Tōgō Heihachirō (1848-1934) was born into a feudal Japan that had shut foreign contact for 250 years. As a teenage samurai, he witnessed the destruction wrought upon his native land by British warships. as the legendary ‘Silent Admiral’, he was at the forefront of innovations in warfare, pioneering the Japanese use of modern gunnery and wireless communication. He is best known as ‘Nelson of the East’ for his resounding victory of the Tsar’s navy in the Russo-Japanese War, but he also lived a remarkable life – studying at an English maritime college, witnessing the Sino-French War, the Hawaiian Revolution, and the Boxer Uprising. After this retirement, he was appointed to oversee the education of the future Shōwa Emperor, Hirohito.
This new biography spans Japan’s sudden, violent leap out of its self-imposed isolation and into the 20th century. Delving beyond Tōgō’s finest hour at the battle of Tsushima, it portrays the life of a shy Japanese sailor in Victorian England, and his controversial fame in 1894 when he sank the British-registered transport Knowing, carrying Chinese soldiers to the battlefront in Korea. It also shines new light on his reluctant celebrity in America, forgotten wars over the short-lived Republics of Ezo and Formosa, and the accumulation of peacetime experience that forged a wartime hero.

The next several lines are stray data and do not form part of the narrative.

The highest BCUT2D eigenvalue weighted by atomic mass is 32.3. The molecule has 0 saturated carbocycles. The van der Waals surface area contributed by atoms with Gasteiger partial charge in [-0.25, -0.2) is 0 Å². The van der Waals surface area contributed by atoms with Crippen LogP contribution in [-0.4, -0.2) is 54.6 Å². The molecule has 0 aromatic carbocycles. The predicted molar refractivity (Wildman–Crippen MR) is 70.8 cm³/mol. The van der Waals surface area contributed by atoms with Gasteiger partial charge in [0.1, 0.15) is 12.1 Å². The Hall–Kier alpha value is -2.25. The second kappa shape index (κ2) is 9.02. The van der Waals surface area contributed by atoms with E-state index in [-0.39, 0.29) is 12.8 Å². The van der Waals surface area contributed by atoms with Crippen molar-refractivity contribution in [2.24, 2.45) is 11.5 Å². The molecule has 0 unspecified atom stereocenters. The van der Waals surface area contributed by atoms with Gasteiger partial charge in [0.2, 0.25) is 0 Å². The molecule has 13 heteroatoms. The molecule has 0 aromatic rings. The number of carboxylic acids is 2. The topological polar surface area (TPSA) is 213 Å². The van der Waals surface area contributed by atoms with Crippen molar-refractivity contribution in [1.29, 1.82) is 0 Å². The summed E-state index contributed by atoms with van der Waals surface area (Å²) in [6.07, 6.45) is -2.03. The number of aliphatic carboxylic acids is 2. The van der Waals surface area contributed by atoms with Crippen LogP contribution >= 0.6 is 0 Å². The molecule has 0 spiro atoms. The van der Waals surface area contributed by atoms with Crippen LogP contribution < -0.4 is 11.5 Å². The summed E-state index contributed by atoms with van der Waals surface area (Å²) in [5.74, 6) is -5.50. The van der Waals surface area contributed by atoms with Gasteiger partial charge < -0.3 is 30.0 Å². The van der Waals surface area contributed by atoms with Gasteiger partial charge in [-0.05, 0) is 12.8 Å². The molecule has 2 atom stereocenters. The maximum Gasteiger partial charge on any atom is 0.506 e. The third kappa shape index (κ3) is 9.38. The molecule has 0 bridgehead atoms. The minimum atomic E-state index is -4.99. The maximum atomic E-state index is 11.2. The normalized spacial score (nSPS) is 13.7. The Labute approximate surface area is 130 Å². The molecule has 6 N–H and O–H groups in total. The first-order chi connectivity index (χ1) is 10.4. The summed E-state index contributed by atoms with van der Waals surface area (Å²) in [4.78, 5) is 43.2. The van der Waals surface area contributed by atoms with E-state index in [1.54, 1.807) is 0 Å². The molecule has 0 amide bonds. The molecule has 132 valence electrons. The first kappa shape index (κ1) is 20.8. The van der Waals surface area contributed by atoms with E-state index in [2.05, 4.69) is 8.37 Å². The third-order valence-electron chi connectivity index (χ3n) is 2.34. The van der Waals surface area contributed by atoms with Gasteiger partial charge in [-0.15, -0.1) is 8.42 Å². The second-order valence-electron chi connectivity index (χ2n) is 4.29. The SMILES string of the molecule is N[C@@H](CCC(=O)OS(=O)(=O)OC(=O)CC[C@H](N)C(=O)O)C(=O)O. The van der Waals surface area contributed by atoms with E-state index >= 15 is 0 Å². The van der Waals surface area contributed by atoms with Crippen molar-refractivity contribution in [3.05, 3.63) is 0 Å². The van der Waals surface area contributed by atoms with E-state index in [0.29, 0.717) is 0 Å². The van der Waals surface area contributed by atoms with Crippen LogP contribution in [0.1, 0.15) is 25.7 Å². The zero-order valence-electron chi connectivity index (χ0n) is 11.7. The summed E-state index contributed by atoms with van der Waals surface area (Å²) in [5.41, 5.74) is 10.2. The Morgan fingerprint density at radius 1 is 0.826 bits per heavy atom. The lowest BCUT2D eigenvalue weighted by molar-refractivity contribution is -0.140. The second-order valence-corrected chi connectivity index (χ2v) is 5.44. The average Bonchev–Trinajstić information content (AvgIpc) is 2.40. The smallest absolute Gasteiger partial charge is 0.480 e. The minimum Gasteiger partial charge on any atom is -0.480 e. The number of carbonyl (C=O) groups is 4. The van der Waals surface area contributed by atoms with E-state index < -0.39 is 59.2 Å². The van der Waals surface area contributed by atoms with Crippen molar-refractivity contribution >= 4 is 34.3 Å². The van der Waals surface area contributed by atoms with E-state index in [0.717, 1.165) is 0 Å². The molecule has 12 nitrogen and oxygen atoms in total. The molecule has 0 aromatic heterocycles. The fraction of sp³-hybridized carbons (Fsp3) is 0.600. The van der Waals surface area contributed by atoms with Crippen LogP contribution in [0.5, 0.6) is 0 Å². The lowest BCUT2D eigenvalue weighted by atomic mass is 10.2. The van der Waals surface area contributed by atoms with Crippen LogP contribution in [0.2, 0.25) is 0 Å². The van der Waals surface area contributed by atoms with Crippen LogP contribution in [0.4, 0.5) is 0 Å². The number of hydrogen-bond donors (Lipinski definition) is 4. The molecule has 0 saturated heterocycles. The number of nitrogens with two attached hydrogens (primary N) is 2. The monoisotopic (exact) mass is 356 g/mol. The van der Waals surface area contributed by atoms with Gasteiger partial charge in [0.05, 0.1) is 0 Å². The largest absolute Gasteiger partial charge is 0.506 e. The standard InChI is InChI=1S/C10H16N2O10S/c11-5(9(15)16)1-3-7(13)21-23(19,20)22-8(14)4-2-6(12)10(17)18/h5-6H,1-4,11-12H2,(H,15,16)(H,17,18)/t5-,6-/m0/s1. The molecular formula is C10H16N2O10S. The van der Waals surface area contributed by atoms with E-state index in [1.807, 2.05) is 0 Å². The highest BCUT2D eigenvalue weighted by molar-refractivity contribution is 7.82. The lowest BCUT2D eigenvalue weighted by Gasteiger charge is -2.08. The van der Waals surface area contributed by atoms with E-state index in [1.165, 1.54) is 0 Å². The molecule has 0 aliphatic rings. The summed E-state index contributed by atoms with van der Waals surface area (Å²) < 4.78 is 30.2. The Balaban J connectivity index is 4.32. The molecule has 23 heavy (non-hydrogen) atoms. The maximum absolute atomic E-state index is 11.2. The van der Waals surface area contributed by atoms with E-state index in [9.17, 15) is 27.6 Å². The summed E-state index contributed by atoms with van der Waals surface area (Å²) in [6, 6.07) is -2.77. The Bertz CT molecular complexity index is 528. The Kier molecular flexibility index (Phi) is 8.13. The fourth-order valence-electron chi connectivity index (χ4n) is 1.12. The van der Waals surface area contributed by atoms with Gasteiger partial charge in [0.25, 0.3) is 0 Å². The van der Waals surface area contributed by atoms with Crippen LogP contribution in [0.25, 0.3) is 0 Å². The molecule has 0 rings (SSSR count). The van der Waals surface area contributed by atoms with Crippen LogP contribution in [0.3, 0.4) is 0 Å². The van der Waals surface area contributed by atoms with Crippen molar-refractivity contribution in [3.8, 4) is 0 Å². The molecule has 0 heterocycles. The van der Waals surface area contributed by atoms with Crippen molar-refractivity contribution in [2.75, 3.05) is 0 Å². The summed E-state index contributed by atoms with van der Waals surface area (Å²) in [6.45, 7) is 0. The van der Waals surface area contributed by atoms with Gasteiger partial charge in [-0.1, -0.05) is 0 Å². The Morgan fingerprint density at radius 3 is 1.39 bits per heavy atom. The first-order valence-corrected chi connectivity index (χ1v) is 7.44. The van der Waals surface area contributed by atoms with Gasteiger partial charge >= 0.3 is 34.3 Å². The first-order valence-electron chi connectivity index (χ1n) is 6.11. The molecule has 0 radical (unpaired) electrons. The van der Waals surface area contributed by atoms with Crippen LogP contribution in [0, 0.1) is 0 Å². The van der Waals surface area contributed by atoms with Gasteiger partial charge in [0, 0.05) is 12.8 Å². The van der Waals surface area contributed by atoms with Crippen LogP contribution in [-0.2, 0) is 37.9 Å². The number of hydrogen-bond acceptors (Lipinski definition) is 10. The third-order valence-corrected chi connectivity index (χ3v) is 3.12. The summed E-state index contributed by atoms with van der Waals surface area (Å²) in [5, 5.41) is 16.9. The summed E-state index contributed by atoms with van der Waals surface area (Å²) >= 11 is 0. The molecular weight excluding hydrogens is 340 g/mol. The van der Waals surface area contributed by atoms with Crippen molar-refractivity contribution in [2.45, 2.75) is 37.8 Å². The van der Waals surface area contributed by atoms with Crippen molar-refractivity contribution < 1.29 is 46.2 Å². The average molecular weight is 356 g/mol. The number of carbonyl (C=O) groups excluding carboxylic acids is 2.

JONATHAN CLEMENTS studied Chinese and Japanese at the University of Leeds, before receiving a Master’s degree from the University of Stirling. He is the author of A Brief History of the Samurai, and lives of many prominent figures in Asian history, including Prince Saionji: Japan and Wellington Koo: China in Haus’ Makers of the Modern World series.
© Haus Publishing Ltd. 2022